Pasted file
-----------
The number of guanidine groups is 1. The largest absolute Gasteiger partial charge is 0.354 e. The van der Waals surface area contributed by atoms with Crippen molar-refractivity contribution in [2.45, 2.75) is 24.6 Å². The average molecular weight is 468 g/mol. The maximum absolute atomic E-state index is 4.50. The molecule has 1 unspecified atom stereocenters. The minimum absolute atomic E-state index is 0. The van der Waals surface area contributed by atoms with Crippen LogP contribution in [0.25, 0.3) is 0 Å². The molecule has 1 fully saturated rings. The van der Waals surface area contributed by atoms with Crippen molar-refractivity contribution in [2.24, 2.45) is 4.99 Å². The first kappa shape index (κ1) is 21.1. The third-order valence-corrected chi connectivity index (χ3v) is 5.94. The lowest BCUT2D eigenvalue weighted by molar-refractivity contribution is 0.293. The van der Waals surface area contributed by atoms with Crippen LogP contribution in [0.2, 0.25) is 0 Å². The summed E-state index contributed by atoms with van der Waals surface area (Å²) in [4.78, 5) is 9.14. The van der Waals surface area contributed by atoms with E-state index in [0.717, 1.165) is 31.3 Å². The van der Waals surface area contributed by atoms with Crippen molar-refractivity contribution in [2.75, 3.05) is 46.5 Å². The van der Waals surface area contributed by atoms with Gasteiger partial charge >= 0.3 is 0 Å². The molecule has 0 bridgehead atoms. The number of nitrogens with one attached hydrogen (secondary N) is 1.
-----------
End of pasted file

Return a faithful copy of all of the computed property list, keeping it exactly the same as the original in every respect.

The number of guanidine groups is 1. The largest absolute Gasteiger partial charge is 0.354 e. The van der Waals surface area contributed by atoms with Crippen molar-refractivity contribution in [2.45, 2.75) is 24.6 Å². The average molecular weight is 468 g/mol. The maximum absolute atomic E-state index is 4.50. The molecule has 1 unspecified atom stereocenters. The minimum absolute atomic E-state index is 0. The van der Waals surface area contributed by atoms with Crippen LogP contribution in [0.25, 0.3) is 0 Å². The molecule has 1 fully saturated rings. The van der Waals surface area contributed by atoms with Crippen molar-refractivity contribution in [2.24, 2.45) is 4.99 Å². The first kappa shape index (κ1) is 21.1. The third-order valence-corrected chi connectivity index (χ3v) is 5.94. The lowest BCUT2D eigenvalue weighted by molar-refractivity contribution is 0.293. The van der Waals surface area contributed by atoms with Crippen LogP contribution in [0.2, 0.25) is 0 Å². The summed E-state index contributed by atoms with van der Waals surface area (Å²) in [4.78, 5) is 9.14. The van der Waals surface area contributed by atoms with E-state index in [0.717, 1.165) is 31.3 Å². The van der Waals surface area contributed by atoms with Crippen molar-refractivity contribution in [2.75, 3.05) is 46.5 Å². The van der Waals surface area contributed by atoms with Gasteiger partial charge >= 0.3 is 0 Å². The molecule has 0 bridgehead atoms. The number of nitrogens with one attached hydrogen (secondary N) is 1.